Iranian Film Shows Family as a Necessary Fabric

A Separation presents Simin (Leila Hatami) and Nader (Peyman Maadi), a couple caught in a legal battle. Simin wants a divorce, so she can take their daughter and flee the social oppression of Iran, with its restrictions on women, education and civ

In an awards season that celebrates George Clooney playing a beleaguered father/husband/family trustee who discovers his comatose wife has been having an affair while also juggling a monumental decision about the land rights to his family’s epic estate in Hawaii, it is fascinating that a film out of Iran could appear on the scene and cause audiences to question what we mean when we talk about the complexity of emotional dramas in narrative feature films. 

But, that is exactly what A Separation, writer-director Asghar Farhadi’s Academy Award winner for Best Foreign Language Film, dares to do, and the film’s sheer audacity should serve as a wake-up call not only to filmmakers and audiences, but our social and cultural networks.

A Separation presents Simin (Leila Hatami) and Nader (Peyman Maadi), a couple caught in a legal battle. Simin wants a divorce, so she can take their daughter and flee the social oppression of Iran, with its restrictions on women, education and civil liberty. She wants her daughter to have an option for a better life — and as an unspoken benefit, she too will gain access to rights and opportunities for herself. But this is not to be, because the legal system is a male-dominated process rooted in religious authority, although there is more complexity in the situation. 

Nader is not the stereotypical evil male capitalizing on the longstanding traditions of this culture. His decision to remain in the country (and to expect some support and understanding from his wife and daughter) stems from his role as the primary caretaker for his father who is suffering from Alzheimer’s. And the film refuses to paint Nader as a villain. He is driven in his own way by his obligation to do what he believes is right and just for his family, and he too is caught up by their economic situation, their inability to buy their way out of hardship, to easily absolve themselves during these crises.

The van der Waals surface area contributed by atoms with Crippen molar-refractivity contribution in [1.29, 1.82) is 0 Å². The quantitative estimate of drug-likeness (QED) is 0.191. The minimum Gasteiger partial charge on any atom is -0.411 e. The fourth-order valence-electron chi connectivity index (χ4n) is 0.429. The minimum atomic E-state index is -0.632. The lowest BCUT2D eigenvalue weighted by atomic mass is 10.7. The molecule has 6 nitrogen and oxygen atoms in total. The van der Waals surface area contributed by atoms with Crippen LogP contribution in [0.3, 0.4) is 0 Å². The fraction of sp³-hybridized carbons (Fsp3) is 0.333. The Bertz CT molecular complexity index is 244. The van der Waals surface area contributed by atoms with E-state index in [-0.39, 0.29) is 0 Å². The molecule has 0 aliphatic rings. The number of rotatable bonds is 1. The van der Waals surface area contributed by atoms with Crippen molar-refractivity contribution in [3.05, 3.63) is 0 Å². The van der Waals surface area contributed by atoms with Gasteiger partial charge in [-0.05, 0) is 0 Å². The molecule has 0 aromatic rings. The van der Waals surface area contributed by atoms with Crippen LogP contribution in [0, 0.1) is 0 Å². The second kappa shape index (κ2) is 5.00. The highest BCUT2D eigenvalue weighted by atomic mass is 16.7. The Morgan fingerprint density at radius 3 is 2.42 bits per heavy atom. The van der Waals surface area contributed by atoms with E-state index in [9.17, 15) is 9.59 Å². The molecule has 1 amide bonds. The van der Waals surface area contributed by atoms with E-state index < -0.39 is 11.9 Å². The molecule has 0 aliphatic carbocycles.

The court sides, as it must in order to remain consistent to its creed, with Nader; thus Simin is forced to remain unless she is able to cut off all ties with her family and her cultural roots, which financial security might allow, but as a woman, a lesser class citizen in her society, we see that is not even a remote possibility. So she must use her wits to navigate as best she can, living a separate and totally unequal life in quiet isolation like women (of color or lower class designations) throughout history.

The film illustrates the different social, cultural and economic realities of life in Iran versus the United States. Our sense of the poor and the oppressed here cannot come close to the kind of situation that binds Simin and Nader. Escape for them might one day lead them or their daughter to America, but where could the downtrodden here go? 

There is a rawness to the lives of Simin and Nader that goes far beyond the scripted scenes, digging deep into the very act of living and how people fight in the face of such inevitable tragedy. But they do so because there is hope — hope that we used to believe in, that we used to have faith in — that some act might redeem us, if only for a moment. 

Even in the most restrictive of situations, a vital essence of our humanity continues to strive to (re)create a version of our true selves — a place where that idealized self can thrive. That sense transforms the play and fantasy of these stories into real-life, real human moments, rather than a stab at some perception that we dub “reality.”

This argument should take nothing away from films like The Descendants, American Beauty or the host of indie dramas that attempt to immerse us in the lives of others as they struggle courageously to live the dream. But I do mean to point out those films’ sharp contrast to A Separation, which shows the family as a necessary fabric, fraying at the seams but a patchwork that we endeavor to piece back together so that we can enjoy the warmth and security it still has the power to provide. (PG-13)

Grade: A
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